Detective Helen Grace is on the trail of a twisted serial killer in this riveting thriller in the “gripping” (USA Today) international bestselling series.
Ruby wakes up in a strange room. Her captor calmly explains that no one is looking for her. No one wants her. Except him.
When the body of a woman is found buried on a secluded beach, Detective Helen Grace is called to the scene. She knows right away that the killer is no amateur. The woman has been dead for years, and no one has even reported her missing. But why would they? She’s still sending text messages to her family.
Helen is convinced that a criminal mastermind is at work: someone very smart, very careful, and worst of all, very patient. But as she struggles to piece together the killer’s motive, time is running out for a victim who is still alive...
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Third book in D.I. Helen Grace series
The Doll’s House by M. J. Arlidge is the third book in the D.I. Helen Grace Thrillers series (and you do not want to miss it). A woman wakes up in a dank, cold cellar. The last thing Ruby Sprackling remembers (and it is tough to remember because of the drugs and alcohol) is going to sleep in her own bed. How did she get in this creepy, cold room with a locked door? Her captor was clever, and he does not think anyone will come looking for Ruby. Especially since he keeps their phones and sends out texts/tweets (keeps them alive but away).
D.I. Helen Grace is called out to an isolated stretch of beach where a family found a body buried in the sand. Whomever disposed of her body did a very good job (the poor girl has been there for quite a while). The killer made sure not to leave any forensic clues (and the cold, wet sand did not help). Luckily for the police, the victim did have a pacemaker (which means there is a serial number). Helen is on the trail for the killer. Will she be able to find him (or her) in time to save Ruby’s life? Helen is also adjusting to two new staff members. Helen misses her old team and is not sure who she can trust. Are the new people loyal to Helen or to Detective Superintendent Ceri Harwood (her boss)? Harwood wants to get rid of Helen and she is very determined (but she underestimates Helen). Helen will have to work to stay ahead of Harwood while catching a killer.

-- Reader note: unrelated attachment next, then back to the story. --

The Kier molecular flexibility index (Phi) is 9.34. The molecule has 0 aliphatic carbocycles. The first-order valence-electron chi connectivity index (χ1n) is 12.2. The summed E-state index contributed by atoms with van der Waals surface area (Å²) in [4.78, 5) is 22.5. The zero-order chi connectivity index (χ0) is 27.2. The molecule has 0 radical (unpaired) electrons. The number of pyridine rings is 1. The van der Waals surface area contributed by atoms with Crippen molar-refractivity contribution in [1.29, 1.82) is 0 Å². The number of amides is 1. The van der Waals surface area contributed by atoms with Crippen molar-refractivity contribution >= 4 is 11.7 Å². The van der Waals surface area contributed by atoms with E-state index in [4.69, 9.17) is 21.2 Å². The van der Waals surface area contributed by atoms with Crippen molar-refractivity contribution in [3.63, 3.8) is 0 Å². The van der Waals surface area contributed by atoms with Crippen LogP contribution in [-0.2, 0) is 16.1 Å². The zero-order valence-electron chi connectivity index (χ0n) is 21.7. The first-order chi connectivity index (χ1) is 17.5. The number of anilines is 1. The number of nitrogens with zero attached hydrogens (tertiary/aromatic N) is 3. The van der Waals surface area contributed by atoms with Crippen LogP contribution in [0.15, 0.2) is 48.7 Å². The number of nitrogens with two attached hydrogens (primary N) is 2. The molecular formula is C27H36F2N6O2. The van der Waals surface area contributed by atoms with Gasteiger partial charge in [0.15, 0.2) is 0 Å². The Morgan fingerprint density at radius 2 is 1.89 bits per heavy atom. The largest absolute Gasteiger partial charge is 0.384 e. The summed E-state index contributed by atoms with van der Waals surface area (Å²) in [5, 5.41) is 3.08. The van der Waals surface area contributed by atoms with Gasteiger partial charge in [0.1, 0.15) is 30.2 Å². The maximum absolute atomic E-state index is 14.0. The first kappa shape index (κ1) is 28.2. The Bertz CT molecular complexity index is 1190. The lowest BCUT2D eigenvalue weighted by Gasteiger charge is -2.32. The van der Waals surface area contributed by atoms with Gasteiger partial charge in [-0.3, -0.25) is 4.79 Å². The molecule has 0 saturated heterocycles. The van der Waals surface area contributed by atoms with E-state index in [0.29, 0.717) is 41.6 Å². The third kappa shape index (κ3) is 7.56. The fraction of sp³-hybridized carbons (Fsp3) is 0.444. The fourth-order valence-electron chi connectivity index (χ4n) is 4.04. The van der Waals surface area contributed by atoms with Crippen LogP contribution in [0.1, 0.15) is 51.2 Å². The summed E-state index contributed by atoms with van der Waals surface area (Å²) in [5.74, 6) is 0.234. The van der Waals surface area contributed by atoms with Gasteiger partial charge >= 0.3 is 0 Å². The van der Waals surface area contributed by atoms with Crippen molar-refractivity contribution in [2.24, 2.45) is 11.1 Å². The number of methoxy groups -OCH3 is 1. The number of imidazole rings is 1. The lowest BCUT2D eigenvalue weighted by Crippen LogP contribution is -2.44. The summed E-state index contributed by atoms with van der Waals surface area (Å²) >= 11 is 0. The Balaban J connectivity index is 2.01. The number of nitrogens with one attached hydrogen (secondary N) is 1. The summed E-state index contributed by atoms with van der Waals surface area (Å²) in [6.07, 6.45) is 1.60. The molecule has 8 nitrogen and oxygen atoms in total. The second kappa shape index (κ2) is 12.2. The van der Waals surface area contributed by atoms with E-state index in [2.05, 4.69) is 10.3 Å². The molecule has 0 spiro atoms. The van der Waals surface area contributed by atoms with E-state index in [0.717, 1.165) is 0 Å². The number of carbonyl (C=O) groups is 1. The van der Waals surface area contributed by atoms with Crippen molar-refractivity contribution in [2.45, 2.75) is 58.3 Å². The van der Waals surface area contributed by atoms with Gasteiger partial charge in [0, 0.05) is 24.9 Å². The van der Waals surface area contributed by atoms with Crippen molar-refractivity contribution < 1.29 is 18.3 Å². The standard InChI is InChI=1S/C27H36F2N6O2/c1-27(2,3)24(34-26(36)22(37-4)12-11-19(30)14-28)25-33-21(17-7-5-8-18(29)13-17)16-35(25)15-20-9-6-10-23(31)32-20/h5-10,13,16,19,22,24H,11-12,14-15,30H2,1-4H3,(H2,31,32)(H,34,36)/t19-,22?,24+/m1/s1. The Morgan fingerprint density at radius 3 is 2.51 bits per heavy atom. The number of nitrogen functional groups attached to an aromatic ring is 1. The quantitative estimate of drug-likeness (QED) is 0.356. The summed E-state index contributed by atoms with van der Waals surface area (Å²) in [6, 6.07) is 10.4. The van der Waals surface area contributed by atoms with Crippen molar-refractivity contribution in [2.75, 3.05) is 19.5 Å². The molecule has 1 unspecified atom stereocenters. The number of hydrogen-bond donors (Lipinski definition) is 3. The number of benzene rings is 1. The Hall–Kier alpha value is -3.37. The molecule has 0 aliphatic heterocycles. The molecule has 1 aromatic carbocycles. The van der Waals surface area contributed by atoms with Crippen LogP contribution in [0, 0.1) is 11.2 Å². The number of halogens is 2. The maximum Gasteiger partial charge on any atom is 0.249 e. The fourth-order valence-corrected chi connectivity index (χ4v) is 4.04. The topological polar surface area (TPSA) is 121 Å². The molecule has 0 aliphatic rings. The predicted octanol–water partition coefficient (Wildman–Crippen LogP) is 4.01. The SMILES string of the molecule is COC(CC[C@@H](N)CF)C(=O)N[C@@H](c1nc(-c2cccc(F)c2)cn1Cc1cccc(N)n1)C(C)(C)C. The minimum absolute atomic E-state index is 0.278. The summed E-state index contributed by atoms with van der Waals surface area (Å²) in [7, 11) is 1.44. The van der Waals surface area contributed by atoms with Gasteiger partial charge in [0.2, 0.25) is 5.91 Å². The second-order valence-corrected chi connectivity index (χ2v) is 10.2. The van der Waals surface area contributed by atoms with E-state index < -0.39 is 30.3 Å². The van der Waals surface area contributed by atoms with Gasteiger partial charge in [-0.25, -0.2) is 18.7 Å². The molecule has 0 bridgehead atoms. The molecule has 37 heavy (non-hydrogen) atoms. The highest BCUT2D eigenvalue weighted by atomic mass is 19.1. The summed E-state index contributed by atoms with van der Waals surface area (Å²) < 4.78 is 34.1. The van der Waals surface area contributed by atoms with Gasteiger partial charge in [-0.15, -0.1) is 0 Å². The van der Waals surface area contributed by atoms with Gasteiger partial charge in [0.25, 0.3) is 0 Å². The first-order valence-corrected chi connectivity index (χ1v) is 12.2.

The Doll’s House is a good suspense/thriller book. I enjoyed it, but I did not find it as god as the previous books in the series. It lags it a little in places and there are abrupt transitions (it switches quickly from scene to scene which can be confusing at first). The novel is well-written (as usual) but it just lacking a little something. I think part of it is the change in characters (I liked the original team). The pace of the novel significantly increases in the last 40% of the book (which meant I kept reading until I finished it). There is quite a bit going on in The Doll’s House (more than what I wrote above), and it can be difficult to keep it all straight (it is worth it though). I give The Doll’s House 4 out of 5 stars. I would recommend reading the first two books in the D.I. Helen Grace series before diving into The Doll’s House (otherwise you would be very confused). I look forward to reading the next book in the series.
I received a complimentary copy of The Doll’s House from NetGalley in exchange for an honest review.
The Suspense Builds as You Read
Another exciting and engrossing adventure for Detective Inspector Helen Grace. The team is all represented, and many of the problems and conflict from the first story are included. The style of writing includes jumps from one character to another in the same paragraph. It is a little disconcerting at the beginning, but adds to the suspense as the story progresses. The slow-paced police procedure is set against the accelerating terror of the serial killer to continually raise the level of excitement for the reader. Helen Grace is a sociopath as much as the psychos she pursues. However, she channels her obsessions into her police work. Each of the main characters are unique, but I would hesitate to call them likeable. The suspense builds right up to the ending, and you can't stop reading until you get there.